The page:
Debate continues on Nerlens Noel v. Anthony Davis

 

 

Offense: As shown by the stats, Davis and Noel have incredibly close numbers, with Davis barely edging out Noel in points, rebounds and assists.  It is also important to note that Davis holds a higher field goal and free throw percentage than Noel.  This part of the match-up is incredibly close, but the numbers never lie, therefore the choice here is relatively clear overall.  EDGE: DAVIS.

Defense: Much like in the offensive category, the numbers, while close, tend to favor Davis.  The one stat to note in which Noel does take the edge is steals per game, while Davis holds the edge in rebounds and blocks.  The defensive part of this breakdown is even closer than the offensive, but the edge again must barely be given to Davis.  EDGE: DAVIS.

Court Presence: Even in their physical presence, these players resemble each other so well.  Both 6’10, and between 220-230 pounds of pure, athletic build.  Feared as defenders, and respected as future NBA stars, Davis and Noel were very intimidating figures on the college court.  Teams had to constantly game plan to find a way to deal with these two court titans, often to no avail.  Because this category is so close, I’m taking the cowards way out and calling it a wash.  EDGE: EVEN.

Leadership: This is where the breakdown gets tricky.  It is easy to see who has the edge in concrete subjects like offense and defense, because all one has to do is use that fancy little invention “those kids these days are using” (I’m referring to the Internet) and pull up both player’s statistics.  That gives backup to your claims.  However, there are no numbers to measure leadership, so I’m basing my selection on this.  The year Davis played, he was supported by an A-list roster, with two of his  other teammates being selected in the top 20 of the 2012 NBA draft (Michael Kidd-Gilchrist went at No. 2 and Terrence Jones at No. 18).  Point being, Davis was a star, surrounded by other stars.  Noel was surrounded by extreme talent, but it’s hard to argue that his aid stacks up in comparison to the aid Davis had at his disposal.  For that reason, I believe Noel had extra weight on his back.  EDGE: NOEL.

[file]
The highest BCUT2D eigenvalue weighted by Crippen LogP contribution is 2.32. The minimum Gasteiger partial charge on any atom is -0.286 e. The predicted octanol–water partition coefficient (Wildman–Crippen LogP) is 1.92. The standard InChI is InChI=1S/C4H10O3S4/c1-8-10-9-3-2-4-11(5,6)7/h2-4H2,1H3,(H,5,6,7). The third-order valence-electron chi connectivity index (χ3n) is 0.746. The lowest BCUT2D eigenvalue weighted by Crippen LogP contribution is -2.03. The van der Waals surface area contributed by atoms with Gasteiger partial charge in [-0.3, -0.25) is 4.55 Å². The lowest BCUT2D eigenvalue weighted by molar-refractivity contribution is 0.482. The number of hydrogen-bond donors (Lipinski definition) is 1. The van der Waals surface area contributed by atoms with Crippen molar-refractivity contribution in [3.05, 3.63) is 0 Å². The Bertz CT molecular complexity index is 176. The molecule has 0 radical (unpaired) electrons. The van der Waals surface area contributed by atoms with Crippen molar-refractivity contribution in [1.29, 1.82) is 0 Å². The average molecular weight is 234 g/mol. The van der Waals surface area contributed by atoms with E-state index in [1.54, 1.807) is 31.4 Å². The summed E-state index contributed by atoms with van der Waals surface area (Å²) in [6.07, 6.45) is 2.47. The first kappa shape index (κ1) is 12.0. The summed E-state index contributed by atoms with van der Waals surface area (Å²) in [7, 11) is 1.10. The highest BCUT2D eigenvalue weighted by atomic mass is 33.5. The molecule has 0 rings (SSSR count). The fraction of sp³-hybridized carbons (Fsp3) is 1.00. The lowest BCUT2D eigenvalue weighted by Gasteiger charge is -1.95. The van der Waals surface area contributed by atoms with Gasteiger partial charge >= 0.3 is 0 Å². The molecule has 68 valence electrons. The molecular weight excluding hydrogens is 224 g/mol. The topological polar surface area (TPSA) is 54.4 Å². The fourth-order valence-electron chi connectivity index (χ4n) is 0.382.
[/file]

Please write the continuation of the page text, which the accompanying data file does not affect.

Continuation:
X-Factor:  For the X-factor here, I am going to go straight for the bottom line.  All you basketball fans who support the idea of Lebron James being a more dominant player than Michael Jordan and are tired of hearing the “Jordan had 6 rings” argument, you might want to stop reading this article right now.  When it comes down to legacies in sports, fans remember success more than anything.  In sports, success is defined by titles.  Championships define the ultimate level of success in sports and many other aspects of life.  Anthony Davis and the 2011-2012 Cats won the NCAA Division I national championship with relatively no opposition.  Nerlens Noel and the 2012-2013 Cats were knocked out of the first round of the National Invitational Tournament.  EDGE: DAVIS.

Summary:  The general round-up of this breakdown is that these two players are incredibly close in almost every aspect of the game.  They are threats offensively, fearsome shot-blockers defensively, intimidating physical figures, leaders on their teams and have futures bright as the sun.  The fact is Davis tends to be slightly (and I do mean SLIGHTLY) better than Noel in almost all the areas where they both shine.  That added in with the fact that Davis has a national title ring and that Noel’s ring finger is lonelier than the new kid in school, the overall edge has to go to the man with the big brow.

OVERALL MORE DOMINANT PLAYER:  ANTHONY DAVIS